Mr. Cooper, which had 8,200 employees at the end of last year, laid off 250 workers from its lending business during the first quarter and announced another 420 layoffs in June.
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Loan servicing and mortgage lending giant Mr. Cooper announced another round of layoffs Thurdsay, saying it’s eliminating approximately 800 positions in loan originations to adjust to falling demand for home loans.
“In the face of market volatility and economic uncertainty, Mr. Cooper Group has taken a disciplined and proactive step to scale back the originations business, including the elimination of approximately 800 positions,” the company said in a statement. “By aligning our originations operations to the smaller mortgage market, we can thoughtfully and effectively meet the needs of our current customers.”
In announcing third quarter earnings last week, Mr. Cooper CEO Jay Bray called this year’s rise in mortgage rates “the most extreme shock the industry has experienced in its history,” and warned of more cost cutting ahead.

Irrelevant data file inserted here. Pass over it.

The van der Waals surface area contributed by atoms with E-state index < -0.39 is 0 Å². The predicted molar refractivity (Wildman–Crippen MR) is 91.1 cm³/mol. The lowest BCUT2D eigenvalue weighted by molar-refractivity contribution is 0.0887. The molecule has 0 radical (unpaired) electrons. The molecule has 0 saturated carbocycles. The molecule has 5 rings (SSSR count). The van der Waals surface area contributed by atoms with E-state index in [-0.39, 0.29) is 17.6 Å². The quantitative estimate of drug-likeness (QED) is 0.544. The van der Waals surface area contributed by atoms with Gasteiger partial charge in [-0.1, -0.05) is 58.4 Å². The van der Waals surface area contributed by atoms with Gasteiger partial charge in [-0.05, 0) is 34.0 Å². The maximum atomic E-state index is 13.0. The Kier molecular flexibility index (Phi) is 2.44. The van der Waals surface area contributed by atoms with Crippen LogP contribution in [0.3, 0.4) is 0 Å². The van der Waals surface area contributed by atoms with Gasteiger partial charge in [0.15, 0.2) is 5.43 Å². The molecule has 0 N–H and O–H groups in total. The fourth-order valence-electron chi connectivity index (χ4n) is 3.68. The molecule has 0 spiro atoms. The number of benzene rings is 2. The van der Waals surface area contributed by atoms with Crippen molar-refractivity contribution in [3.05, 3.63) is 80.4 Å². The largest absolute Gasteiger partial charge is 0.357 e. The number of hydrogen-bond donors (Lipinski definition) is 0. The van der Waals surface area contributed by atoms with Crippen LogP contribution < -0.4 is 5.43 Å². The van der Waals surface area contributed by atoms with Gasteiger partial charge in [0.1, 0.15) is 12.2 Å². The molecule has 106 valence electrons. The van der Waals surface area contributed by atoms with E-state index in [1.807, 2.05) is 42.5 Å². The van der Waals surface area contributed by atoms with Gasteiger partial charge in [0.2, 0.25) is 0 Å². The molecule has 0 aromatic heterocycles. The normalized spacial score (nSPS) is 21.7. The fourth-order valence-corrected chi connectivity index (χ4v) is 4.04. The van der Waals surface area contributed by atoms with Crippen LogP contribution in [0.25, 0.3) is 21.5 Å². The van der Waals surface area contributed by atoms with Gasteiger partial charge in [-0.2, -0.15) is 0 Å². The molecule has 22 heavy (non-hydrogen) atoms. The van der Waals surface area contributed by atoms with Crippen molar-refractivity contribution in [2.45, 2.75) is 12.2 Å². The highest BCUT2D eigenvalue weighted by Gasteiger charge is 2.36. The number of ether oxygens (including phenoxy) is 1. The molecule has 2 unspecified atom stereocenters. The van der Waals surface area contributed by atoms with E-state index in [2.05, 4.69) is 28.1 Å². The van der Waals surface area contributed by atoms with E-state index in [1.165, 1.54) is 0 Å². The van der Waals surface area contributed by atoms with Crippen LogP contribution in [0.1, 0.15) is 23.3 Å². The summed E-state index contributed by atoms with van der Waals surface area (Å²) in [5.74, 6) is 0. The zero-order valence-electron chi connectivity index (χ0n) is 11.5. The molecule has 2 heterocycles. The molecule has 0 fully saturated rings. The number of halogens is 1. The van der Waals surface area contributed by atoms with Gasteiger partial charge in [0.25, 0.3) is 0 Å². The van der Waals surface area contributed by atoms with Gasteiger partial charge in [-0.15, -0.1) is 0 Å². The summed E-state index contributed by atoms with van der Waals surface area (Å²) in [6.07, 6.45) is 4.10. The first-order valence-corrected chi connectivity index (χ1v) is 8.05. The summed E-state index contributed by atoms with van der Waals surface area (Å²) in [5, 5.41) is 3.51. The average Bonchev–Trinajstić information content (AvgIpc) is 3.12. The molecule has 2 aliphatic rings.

“Mr. Cooper operates with a balanced business model including both Servicing and Originations, and while we are adjusting capacity in the short term, our Originations platform remains central to our long-term strategy,” the company said Thursday. “We have a long history of successfully navigating different cycles, and we are confident these changes will further our ability to invest and grow in the future.”
Most of Mr. Cooper’s revenue comes from loan servicing — fees it collects for collecting loan payments from mortgage borrowers.
To help grow its mortgage servicing portfolio, Mr. Cooper acquires mortgages originated by correspondent lenders, and also “recaptures” borrowers by offering refinancing directly to homeowners it collects payments from.
As interest rates have soared, Mr. Cooper’s direct lending business — refinancing homeowners’ existing loans — has contracted by 63 percent from a year ago, with just $3.6 billion in loans funded during the third quarter. Over the same period, Mr. Cooper has cut correspondent loan production even more drastically, to $2.1 billion — a 79 percent drop from a year ago.